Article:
As best as I can tell-- or as best as I can attempt to show this to be the ultimately happy story that it is-- the reason that our experience has been so different to the hippies described above, is that we are doing things at different stages of our lives, in a different geographical location. With very little experience. And making some attempt to pass building inspection and respect some of the laws on this stuff, while gently but persistently pointing out that our neighbours in Masi are stuck living in overcrowded corrugated iron and cardboard shacks. I guess the key thing for me is that this house was an attempt to live closer to our calling (what an abstract thought), and that the reality is a lot more complicated.

In the morass of very complicated choices, prayer and faith play a huge role in figuring out how we spend our time. The reality is that as an educated, wealthy (relative to the world) family there are a lot of radical things that we could and should be doing for the sake of justice-- and because of our faith. Way beyond homesteading, which in the end is still just a cool idea. But perhaps it is powerful to consider that our calling represents the intersection between the thing we're drawn to, and the world's need (s). The process of house building made apparent the limits of my faith, but also that our faith and our calling are not static. We'll change and grow and God will help shape our next steps. For now that means extending grace to the builder we're paying for this job, who I perceive to be the closest thing I have to an Enemy right now, and who (infuriatingly) may never know that grace was extended. Despite the train-wreck of the past years' bureaucracy and building, we almost have a little house on an acre of land in a breathtakingly beautiful part of the world. Eug and I still love eachother after the build (always more than before). I have work and Eug is able to pursue his passions and the kids have place to explore and grow. My family lives nearby-- and there are hopes that my parents will soon be on the plot right alongside us. And we've experienced phenomenal amounts of support from my parents in particular, in whose home we've been living the past four months.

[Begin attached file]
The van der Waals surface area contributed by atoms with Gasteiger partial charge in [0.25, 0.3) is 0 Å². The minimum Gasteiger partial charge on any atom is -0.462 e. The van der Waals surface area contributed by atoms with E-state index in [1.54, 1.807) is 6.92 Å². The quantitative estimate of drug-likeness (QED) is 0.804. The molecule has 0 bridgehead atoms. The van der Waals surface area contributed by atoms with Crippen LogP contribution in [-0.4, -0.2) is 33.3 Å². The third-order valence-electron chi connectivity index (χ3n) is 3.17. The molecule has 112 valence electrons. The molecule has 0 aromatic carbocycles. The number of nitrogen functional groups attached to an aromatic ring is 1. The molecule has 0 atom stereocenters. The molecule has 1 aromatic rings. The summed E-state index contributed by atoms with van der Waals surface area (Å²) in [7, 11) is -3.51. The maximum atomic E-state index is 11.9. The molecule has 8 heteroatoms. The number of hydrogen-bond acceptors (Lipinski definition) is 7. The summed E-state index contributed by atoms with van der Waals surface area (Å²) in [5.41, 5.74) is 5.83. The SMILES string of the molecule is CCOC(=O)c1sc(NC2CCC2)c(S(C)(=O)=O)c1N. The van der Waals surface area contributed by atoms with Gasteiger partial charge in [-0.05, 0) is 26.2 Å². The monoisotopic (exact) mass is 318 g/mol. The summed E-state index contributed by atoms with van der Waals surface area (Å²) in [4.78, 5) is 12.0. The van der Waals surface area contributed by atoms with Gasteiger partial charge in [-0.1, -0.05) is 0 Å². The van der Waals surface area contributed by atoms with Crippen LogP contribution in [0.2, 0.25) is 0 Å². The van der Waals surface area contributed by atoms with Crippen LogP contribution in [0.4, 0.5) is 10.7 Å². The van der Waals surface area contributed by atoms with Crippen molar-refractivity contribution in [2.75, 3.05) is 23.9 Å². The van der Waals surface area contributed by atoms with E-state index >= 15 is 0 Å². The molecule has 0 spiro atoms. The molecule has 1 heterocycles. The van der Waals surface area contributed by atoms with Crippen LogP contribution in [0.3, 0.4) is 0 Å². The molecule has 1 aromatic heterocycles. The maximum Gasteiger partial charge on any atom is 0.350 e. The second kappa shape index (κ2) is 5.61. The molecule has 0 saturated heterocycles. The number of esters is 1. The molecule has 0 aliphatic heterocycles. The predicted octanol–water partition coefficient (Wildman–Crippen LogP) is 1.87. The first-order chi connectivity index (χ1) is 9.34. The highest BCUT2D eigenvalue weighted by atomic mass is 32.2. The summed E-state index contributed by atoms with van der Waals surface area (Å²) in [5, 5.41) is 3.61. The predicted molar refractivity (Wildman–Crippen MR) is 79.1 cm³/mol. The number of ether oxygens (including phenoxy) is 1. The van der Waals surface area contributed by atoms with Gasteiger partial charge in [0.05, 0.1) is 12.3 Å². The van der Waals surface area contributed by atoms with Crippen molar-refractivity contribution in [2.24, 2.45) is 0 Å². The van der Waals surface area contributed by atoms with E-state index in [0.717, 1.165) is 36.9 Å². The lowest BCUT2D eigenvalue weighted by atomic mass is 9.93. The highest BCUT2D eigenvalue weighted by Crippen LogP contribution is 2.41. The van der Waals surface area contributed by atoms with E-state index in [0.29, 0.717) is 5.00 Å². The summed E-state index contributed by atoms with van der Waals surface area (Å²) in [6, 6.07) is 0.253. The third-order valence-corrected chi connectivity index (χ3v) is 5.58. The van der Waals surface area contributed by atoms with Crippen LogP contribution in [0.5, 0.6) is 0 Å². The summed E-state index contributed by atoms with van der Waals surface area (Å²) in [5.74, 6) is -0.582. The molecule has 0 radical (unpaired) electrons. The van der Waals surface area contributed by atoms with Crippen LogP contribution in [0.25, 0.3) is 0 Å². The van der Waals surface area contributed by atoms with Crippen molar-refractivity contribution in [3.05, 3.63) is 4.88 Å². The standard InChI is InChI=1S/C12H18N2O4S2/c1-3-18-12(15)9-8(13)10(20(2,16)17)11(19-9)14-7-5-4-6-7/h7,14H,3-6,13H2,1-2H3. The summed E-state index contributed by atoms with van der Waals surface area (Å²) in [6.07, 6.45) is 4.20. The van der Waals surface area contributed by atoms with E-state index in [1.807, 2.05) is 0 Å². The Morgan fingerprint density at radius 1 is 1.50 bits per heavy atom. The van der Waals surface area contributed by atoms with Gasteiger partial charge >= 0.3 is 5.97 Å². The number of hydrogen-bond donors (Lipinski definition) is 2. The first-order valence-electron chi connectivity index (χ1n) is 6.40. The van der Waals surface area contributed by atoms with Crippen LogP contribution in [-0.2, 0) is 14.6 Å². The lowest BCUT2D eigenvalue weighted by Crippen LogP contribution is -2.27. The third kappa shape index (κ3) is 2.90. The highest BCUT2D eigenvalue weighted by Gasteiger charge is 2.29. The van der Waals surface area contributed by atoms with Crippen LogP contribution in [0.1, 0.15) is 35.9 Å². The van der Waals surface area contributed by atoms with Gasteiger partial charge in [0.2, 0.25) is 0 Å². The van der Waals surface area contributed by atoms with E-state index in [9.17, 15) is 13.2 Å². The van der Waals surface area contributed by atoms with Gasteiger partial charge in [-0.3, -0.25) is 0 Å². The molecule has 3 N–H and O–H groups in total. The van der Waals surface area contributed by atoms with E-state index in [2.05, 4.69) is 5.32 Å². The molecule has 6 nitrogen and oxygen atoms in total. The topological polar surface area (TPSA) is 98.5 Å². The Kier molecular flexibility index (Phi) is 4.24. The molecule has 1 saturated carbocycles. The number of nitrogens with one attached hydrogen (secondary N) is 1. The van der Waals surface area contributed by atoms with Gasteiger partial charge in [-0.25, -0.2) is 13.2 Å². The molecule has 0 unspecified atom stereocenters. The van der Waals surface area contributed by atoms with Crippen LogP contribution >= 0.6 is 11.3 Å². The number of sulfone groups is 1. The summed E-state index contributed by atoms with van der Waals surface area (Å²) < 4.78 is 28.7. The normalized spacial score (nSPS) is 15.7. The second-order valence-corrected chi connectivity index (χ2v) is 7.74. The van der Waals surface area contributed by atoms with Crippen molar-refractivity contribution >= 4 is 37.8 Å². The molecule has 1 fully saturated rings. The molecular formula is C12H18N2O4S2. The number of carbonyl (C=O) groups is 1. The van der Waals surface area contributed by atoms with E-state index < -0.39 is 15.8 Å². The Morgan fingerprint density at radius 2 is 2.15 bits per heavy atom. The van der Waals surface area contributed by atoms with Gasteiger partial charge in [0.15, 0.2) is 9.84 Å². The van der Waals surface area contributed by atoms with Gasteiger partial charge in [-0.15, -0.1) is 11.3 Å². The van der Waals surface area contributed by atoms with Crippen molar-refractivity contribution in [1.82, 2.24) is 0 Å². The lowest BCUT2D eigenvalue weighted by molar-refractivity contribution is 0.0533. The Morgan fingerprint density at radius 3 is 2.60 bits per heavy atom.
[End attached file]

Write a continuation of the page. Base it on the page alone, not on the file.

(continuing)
So yeah, we're moving into our unfinished/nearly finished sortof/almost/small/tiny house next week. Praying for a little wisdom on which day to move, and how to adjust to certain things. Like, not having a toilet. Or a high pressure shower. Praying for our kids to adjust and settle, and feel a sense of stability and love. Praying for lots of good friendships-- both for us and our kids, in the southern peninsula. Thanks for joining us on this journey.

You can see the olive trees on the right-- they need some love to get them bearing again, but I think they will give us plenty of olives with a couple of years of water, compost, and a little bit of pruning.

Our bathroom seemed super small during construction, but now it seems just right. Eug refinished a rusty cast-iron bathtub, which will also be our shower. The composting toilet will go in the back left corner.

We're still having problems with our geyser, but we did manage to get all the wires off our roof and the solar electricity is working. It will be an adjustment (I'm not sure if we'll have enough power for our chest freezer, for example), but having enough energy for lights and our bar fridge already feels wonderful.